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Fiat Industrial to merge with CNH; leave Italy

by Bill Cawthon on

In what could set a pattern for Fiat and Chrysler, Fiat Industrial S.p.A. today sent a proposal to CNH Global to merge the two companies. While a merger would have to be blessed by the board of directors and the shareholders of each company, a Fiat Industrial statement says the “company intends to vote all of its shareholdings in CNH in favor of the proposed transaction.”

Since Fiat Industrial owns 88 percent of CNH Global, it’s basically a done deal and the rest is just paperwork.

According to the proposal, the companies would merge into a new holding company that would be organized in the Netherlands. The new firm would issue stock to be listed on the New York Stock Exchange with a secondary European listing. This would simplify the capital structure, creating a single class of liquid stock and build a company that would be competitive with North American manufacturers. The combination would create the world’s third-largest capital goods producer, uniting CNH’s agricultural and construction equipment operations with Iveco trucks and FPT Industrial’s (Fiat Powertrain Technologies) power and transmission products. The proposed transaction will have no impact on operations or headcounts.

“The proposed transaction is a natural extension of the process of simplification of the Fiat world. It began with the demerger of Fiat and Fiat Industrial in 2010, and was followed by the share class unification. These events revealed clearly the unappealing nature of the two separate listings of FI and CNH, and the impediments imposed by that structure on our efforts to reap the benefits of positioning in the capital markets one of the largest capital goods companies in the world. The proposed transaction allows the capital markets to properly assess the combined value of FI and CNH,” said Sergio Marchionne, FI’s Chairman. “This clarity will also facilitate the financing of these operations at an appropriate cost and provide the necessary flexibility for future strategic transactions.”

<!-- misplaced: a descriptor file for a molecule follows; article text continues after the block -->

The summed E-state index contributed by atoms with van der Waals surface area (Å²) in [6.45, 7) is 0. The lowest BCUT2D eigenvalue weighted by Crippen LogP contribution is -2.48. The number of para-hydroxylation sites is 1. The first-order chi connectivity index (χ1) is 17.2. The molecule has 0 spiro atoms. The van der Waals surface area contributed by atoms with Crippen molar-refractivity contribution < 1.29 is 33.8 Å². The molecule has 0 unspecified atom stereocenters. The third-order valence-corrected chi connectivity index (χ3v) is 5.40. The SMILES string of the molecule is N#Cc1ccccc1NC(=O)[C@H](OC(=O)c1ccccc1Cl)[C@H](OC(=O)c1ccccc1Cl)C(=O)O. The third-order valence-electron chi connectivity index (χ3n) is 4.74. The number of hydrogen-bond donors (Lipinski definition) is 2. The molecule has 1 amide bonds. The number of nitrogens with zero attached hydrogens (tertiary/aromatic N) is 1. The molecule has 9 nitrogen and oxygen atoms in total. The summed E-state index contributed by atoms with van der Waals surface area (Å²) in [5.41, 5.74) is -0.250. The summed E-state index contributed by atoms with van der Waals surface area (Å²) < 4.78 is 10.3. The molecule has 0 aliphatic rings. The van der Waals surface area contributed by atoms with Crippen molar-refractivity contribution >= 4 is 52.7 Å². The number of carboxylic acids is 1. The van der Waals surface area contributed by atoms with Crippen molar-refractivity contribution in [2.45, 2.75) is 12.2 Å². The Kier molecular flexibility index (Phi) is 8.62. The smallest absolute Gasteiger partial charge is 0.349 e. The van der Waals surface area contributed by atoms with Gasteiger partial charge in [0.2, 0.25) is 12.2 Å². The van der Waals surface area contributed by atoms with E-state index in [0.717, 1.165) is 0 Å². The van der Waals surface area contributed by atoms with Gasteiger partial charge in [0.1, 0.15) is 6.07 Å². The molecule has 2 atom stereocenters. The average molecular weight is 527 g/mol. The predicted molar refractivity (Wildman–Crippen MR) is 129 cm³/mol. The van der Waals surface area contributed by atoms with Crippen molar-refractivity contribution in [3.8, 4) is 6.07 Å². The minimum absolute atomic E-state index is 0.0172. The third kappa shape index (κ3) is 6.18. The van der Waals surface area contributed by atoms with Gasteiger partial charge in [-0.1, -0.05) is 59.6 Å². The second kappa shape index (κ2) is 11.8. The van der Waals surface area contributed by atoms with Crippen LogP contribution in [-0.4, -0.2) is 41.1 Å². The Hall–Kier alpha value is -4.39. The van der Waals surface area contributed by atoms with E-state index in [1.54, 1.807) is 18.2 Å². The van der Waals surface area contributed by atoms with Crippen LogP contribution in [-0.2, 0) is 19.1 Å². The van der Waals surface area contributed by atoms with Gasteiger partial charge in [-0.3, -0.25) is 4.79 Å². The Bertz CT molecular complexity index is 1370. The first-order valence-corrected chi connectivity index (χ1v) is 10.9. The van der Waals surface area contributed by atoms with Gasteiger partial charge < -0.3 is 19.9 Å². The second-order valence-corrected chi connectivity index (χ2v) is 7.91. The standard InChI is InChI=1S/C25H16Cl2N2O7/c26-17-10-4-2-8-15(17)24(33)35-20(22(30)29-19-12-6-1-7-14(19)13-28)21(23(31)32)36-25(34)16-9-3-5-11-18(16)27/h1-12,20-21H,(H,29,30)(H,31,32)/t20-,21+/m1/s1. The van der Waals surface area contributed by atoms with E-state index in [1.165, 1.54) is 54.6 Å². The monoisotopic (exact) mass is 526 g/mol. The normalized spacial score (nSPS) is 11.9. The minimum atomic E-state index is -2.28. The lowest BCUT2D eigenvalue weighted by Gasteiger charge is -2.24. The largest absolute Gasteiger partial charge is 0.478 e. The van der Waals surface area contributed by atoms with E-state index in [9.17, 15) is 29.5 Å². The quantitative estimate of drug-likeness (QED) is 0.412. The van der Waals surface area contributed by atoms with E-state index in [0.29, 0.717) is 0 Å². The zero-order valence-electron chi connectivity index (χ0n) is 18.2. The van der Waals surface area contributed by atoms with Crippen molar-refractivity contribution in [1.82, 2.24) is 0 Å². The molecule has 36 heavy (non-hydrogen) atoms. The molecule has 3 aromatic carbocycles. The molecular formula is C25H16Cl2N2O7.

The proposal does protect the interests of Exor, the Agnelli family holding company, through the adoption of a structure that would effectively give the Agnelli family double votes.

Fiat Industrial says the proposal does have a few conditions: First, a cap of 250 million euros (about $311.3 million) on the exercise by FI shareholders of withdrawal rights that arise under Italian law as a consequence of the relocation from Italy to the Netherlands as well as any exercise of creditors’ rights. Because FI has stated that it does not intend to consider a cash offer for CNH shares, this would be the maximum cash outlay by the group in connection with the transaction. In addition, the closing of the transaction for each company would be subject to receipt of any necessary regulatory approvals.

Bill Cawthon grew up in the auto industry in the 1950s. His Dad worked for Chrysler and Bill spent a number of Saturdays down on the plant floor at Dodge Main in Hamtramck. Bill is also the U.S. market correspondent for, a British auto industry publication, and a member of the Texas Auto Writers Association, which has named the Jeep Grand Cherokee the “SUV of Texas” several times and named the Ram 1500 as the “Truck of Texas” two years running.

Bill has owned five Plymouths (including the only 1962 “Texan”), one Dodge and one Chrysler and is still trying to figure out how to justify a Wrangler. He also has owned at least one of every 1:87 scale model of a Chrysler product. You can reach him directly at (206) 888-7324 or by using the form.

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